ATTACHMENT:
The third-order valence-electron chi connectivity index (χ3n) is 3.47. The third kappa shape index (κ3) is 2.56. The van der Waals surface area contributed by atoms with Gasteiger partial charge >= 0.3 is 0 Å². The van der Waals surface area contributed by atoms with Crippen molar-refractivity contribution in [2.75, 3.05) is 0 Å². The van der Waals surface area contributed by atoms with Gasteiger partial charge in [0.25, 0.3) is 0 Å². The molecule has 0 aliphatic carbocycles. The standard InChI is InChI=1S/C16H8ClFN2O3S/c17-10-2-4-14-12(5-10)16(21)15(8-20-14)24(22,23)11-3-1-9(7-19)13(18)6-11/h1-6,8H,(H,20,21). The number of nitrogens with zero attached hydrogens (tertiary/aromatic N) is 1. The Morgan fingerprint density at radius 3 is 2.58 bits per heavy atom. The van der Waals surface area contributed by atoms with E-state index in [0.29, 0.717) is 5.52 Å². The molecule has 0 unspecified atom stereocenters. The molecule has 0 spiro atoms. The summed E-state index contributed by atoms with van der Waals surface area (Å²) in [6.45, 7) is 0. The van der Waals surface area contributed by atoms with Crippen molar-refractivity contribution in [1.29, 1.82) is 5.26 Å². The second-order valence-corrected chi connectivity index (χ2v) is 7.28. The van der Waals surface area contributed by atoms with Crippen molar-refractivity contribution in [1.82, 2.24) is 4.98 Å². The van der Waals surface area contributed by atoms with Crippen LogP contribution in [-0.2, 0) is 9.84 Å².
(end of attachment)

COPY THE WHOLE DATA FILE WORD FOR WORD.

The third-order valence-electron chi connectivity index (χ3n) is 3.47. The third kappa shape index (κ3) is 2.56. The van der Waals surface area contributed by atoms with Gasteiger partial charge >= 0.3 is 0 Å². The van der Waals surface area contributed by atoms with Crippen molar-refractivity contribution in [2.75, 3.05) is 0 Å². The van der Waals surface area contributed by atoms with Gasteiger partial charge in [0.25, 0.3) is 0 Å². The molecule has 0 aliphatic carbocycles. The standard InChI is InChI=1S/C16H8ClFN2O3S/c17-10-2-4-14-12(5-10)16(21)15(8-20-14)24(22,23)11-3-1-9(7-19)13(18)6-11/h1-6,8H,(H,20,21). The number of nitrogens with zero attached hydrogens (tertiary/aromatic N) is 1. The Morgan fingerprint density at radius 3 is 2.58 bits per heavy atom. The van der Waals surface area contributed by atoms with E-state index in [0.29, 0.717) is 5.52 Å². The molecule has 0 unspecified atom stereocenters. The molecule has 0 spiro atoms. The summed E-state index contributed by atoms with van der Waals surface area (Å²) in [6.45, 7) is 0. The van der Waals surface area contributed by atoms with Crippen molar-refractivity contribution in [1.29, 1.82) is 5.26 Å². The second-order valence-corrected chi connectivity index (χ2v) is 7.28. The van der Waals surface area contributed by atoms with Crippen molar-refractivity contribution in [1.82, 2.24) is 4.98 Å². The van der Waals surface area contributed by atoms with Crippen LogP contribution in [-0.2, 0) is 9.84 Å².